IMPLEMENTATION OF THE AUSPOLLEN PARTNERSHIP PROJECT AND PRE-EVALUATION SURVEY OF USER PERCEPTION OF THE VALUE OF LOCAL POLLEN INFORMATION [meeting abstract]

Danielle Medek, Constance Katelaris, Bircan Erbas, Edwin Lampugnani, E Newbiggin, Simon Haberle, Alfredo Huete, Paul John Beggs, B Ebert, R van Klinken, J M Davies

    Research output: Contribution to journalArticle

    Abstract

    Introduction: The AusPollen Partnership aims to provide respiratory allergy patients with accurate, relevant, and localised pollen count information. It is proposed that the information will improve awareness of allergy triggers and empower patients to self-manage their condition, leading to reduced symptoms and improved quality of life. However, consumer perceptions of need and benefit of directly providing local pollen information has not been addressed. Methods: Grass pollen concentrations were counted and distributed by smartphone apps for Brisbane, Canberra, Melbourne and Sydney. An electronic pre-season survey was released in October 2016 through the AusPollen apps, Facebook by Asthma Australia and email by ASCIA. Data was acquired on diagnoses, knowledge of triggers, symptom management and medical visits. Open answer questions addressed what, how and why information was sought by users. Results: The survey was completed by 172 respondents; 72% were women and 36% were over 55 years. A doctor or nurse had told 75% and 51% that they had hay fever or asthma, respectively, and 18% reported both. Pollen, grass, wind and dust were the most frequently identified triggers. Symptoms reported were itchy eyes (82%), sneezing (82%), blocked nose (71%), itchy nose/throat (67%), runny nose (62%), difficulty breathing (52%), and up to 40% responded that hay fever affected them daily at work (35%), home (40%), when outdoors (40%) and/or when asleep (28%). The most frequent sources of information were doctor (66%), the web (41%) and pharmacist (35%). 46% of respondents had access to a local pollen count. Of the 61 without access, 93% wanted access for reasons including to be prepared and aware, take medications, and/or avoid going outdoors. Conclusion: This survey confirmed a perceived need amongst the community for access to local pollen count information. Limitations include the small sample size and biases towards older respondents and women. It is likely that multimodal approaches for engaging with users are needed to reach a broader demographic.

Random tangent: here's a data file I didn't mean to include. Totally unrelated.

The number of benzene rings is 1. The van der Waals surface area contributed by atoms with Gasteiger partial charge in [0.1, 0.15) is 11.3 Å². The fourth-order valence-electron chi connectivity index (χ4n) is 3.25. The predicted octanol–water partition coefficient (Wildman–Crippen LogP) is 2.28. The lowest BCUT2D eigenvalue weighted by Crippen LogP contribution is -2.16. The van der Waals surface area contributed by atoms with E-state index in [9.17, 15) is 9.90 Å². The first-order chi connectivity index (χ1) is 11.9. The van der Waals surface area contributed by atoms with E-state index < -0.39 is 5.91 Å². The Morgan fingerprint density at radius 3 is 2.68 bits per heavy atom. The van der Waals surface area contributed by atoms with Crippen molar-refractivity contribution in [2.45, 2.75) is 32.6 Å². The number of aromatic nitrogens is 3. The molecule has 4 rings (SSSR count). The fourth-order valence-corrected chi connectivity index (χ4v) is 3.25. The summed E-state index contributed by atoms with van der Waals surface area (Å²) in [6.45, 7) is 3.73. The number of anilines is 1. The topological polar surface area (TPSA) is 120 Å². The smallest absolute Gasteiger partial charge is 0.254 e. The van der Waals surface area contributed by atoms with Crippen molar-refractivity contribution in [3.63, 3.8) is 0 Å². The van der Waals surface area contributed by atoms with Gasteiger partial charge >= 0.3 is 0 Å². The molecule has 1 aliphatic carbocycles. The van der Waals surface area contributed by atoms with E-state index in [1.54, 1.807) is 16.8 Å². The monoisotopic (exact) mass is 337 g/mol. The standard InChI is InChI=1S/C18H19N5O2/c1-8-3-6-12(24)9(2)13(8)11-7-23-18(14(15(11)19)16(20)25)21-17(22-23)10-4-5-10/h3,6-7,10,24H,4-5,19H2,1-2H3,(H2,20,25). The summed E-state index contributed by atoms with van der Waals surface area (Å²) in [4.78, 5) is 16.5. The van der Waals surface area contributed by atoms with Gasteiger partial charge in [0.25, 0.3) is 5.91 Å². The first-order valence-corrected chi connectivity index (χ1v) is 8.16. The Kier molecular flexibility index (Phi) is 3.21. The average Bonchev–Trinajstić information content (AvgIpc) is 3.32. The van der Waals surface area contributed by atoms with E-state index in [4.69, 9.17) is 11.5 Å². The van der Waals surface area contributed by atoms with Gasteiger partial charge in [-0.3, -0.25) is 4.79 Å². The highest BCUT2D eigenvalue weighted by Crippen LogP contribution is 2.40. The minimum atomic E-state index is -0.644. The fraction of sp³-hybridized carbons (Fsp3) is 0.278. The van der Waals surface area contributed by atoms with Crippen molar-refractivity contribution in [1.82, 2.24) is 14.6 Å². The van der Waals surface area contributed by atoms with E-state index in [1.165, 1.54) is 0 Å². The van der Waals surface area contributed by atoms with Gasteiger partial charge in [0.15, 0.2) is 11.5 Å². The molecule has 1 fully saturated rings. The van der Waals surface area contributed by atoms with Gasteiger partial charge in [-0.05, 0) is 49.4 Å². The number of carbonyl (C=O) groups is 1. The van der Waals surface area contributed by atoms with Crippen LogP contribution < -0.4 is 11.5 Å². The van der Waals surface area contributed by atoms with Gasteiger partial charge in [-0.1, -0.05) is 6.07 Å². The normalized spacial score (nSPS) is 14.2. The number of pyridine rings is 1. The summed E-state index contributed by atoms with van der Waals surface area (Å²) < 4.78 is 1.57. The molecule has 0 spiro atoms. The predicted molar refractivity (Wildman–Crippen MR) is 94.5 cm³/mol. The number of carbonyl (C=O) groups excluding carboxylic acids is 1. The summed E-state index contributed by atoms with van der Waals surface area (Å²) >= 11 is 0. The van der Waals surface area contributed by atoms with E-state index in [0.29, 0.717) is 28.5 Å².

Original languageEnglish
    Pages (from-to)1pp
    JournalInternal Medicine Journal
    Volume47
    DOIs
    Publication statusPublished - 2017

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